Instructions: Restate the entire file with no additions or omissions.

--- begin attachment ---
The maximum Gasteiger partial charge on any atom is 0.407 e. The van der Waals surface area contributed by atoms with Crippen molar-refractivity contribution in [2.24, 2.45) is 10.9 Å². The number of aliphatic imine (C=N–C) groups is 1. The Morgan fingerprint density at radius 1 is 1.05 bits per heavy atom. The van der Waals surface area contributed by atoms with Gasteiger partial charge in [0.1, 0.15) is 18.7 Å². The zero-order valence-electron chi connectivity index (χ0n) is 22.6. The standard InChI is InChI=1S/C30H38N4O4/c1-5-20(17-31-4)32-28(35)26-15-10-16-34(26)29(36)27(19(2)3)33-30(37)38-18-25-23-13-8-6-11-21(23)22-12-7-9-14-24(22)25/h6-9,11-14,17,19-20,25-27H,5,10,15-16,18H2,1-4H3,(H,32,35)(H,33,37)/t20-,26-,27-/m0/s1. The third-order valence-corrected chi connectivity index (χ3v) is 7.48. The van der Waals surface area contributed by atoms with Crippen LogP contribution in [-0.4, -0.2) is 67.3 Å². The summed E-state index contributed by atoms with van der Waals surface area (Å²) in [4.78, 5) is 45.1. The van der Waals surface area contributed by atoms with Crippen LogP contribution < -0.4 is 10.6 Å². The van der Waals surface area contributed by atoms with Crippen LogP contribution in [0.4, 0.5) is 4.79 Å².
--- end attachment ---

The maximum Gasteiger partial charge on any atom is 0.407 e. The van der Waals surface area contributed by atoms with Crippen molar-refractivity contribution in [2.24, 2.45) is 10.9 Å². The number of aliphatic imine (C=N–C) groups is 1. The Morgan fingerprint density at radius 1 is 1.05 bits per heavy atom. The van der Waals surface area contributed by atoms with Gasteiger partial charge in [0.1, 0.15) is 18.7 Å². The zero-order valence-electron chi connectivity index (χ0n) is 22.6. The standard InChI is InChI=1S/C30H38N4O4/c1-5-20(17-31-4)32-28(35)26-15-10-16-34(26)29(36)27(19(2)3)33-30(37)38-18-25-23-13-8-6-11-21(23)22-12-7-9-14-24(22)25/h6-9,11-14,17,19-20,25-27H,5,10,15-16,18H2,1-4H3,(H,32,35)(H,33,37)/t20-,26-,27-/m0/s1. The third-order valence-corrected chi connectivity index (χ3v) is 7.48. The van der Waals surface area contributed by atoms with Crippen LogP contribution in [-0.4, -0.2) is 67.3 Å². The summed E-state index contributed by atoms with van der Waals surface area (Å²) in [4.78, 5) is 45.1. The van der Waals surface area contributed by atoms with Crippen LogP contribution < -0.4 is 10.6 Å². The van der Waals surface area contributed by atoms with Crippen LogP contribution in [0.4, 0.5) is 4.79 Å².